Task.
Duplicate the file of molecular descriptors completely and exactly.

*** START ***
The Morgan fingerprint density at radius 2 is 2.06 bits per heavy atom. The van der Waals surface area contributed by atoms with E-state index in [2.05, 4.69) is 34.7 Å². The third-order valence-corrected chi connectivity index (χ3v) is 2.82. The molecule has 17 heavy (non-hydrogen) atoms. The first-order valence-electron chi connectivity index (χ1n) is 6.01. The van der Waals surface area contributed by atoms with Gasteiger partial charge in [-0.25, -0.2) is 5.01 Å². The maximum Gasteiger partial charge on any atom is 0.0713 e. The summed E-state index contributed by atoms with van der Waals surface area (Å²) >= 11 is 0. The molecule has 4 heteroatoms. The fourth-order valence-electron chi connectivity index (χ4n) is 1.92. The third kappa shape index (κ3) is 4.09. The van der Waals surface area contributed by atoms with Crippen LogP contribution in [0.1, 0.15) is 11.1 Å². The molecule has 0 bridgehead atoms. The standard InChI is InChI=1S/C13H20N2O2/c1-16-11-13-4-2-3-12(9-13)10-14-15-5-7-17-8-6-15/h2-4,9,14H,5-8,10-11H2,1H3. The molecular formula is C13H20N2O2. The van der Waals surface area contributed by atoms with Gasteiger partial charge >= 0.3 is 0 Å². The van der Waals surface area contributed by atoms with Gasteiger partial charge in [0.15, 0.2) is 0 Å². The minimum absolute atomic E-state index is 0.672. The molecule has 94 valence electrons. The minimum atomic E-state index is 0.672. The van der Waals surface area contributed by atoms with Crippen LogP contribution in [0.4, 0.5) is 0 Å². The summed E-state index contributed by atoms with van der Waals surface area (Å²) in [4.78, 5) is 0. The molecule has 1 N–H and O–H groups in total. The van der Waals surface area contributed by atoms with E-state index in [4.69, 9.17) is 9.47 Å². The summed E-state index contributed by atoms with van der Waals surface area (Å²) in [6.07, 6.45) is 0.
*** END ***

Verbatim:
The Morgan fingerprint density at radius 2 is 2.06 bits per heavy atom. The van der Waals surface area contributed by atoms with E-state index in [2.05, 4.69) is 34.7 Å². The third-order valence-corrected chi connectivity index (χ3v) is 2.82. The molecule has 17 heavy (non-hydrogen) atoms. The first-order valence-electron chi connectivity index (χ1n) is 6.01. The van der Waals surface area contributed by atoms with Gasteiger partial charge in [-0.25, -0.2) is 5.01 Å². The maximum Gasteiger partial charge on any atom is 0.0713 e. The summed E-state index contributed by atoms with van der Waals surface area (Å²) >= 11 is 0. The molecule has 4 heteroatoms. The fourth-order valence-electron chi connectivity index (χ4n) is 1.92. The third kappa shape index (κ3) is 4.09. The van der Waals surface area contributed by atoms with Crippen LogP contribution in [0.1, 0.15) is 11.1 Å². The molecule has 0 bridgehead atoms. The standard InChI is InChI=1S/C13H20N2O2/c1-16-11-13-4-2-3-12(9-13)10-14-15-5-7-17-8-6-15/h2-4,9,14H,5-8,10-11H2,1H3. The molecular formula is C13H20N2O2. The van der Waals surface area contributed by atoms with Gasteiger partial charge >= 0.3 is 0 Å². The van der Waals surface area contributed by atoms with Gasteiger partial charge in [0.15, 0.2) is 0 Å². The minimum absolute atomic E-state index is 0.672. The molecule has 94 valence electrons. The minimum atomic E-state index is 0.672. The van der Waals surface area contributed by atoms with Crippen LogP contribution in [0.4, 0.5) is 0 Å². The summed E-state index contributed by atoms with van der Waals surface area (Å²) in [4.78, 5) is 0. The molecule has 1 N–H and O–H groups in total. The van der Waals surface area contributed by atoms with E-state index in [4.69, 9.17) is 9.47 Å². The summed E-state index contributed by atoms with van der Waals surface area (Å²) in [6.07, 6.45) is 0.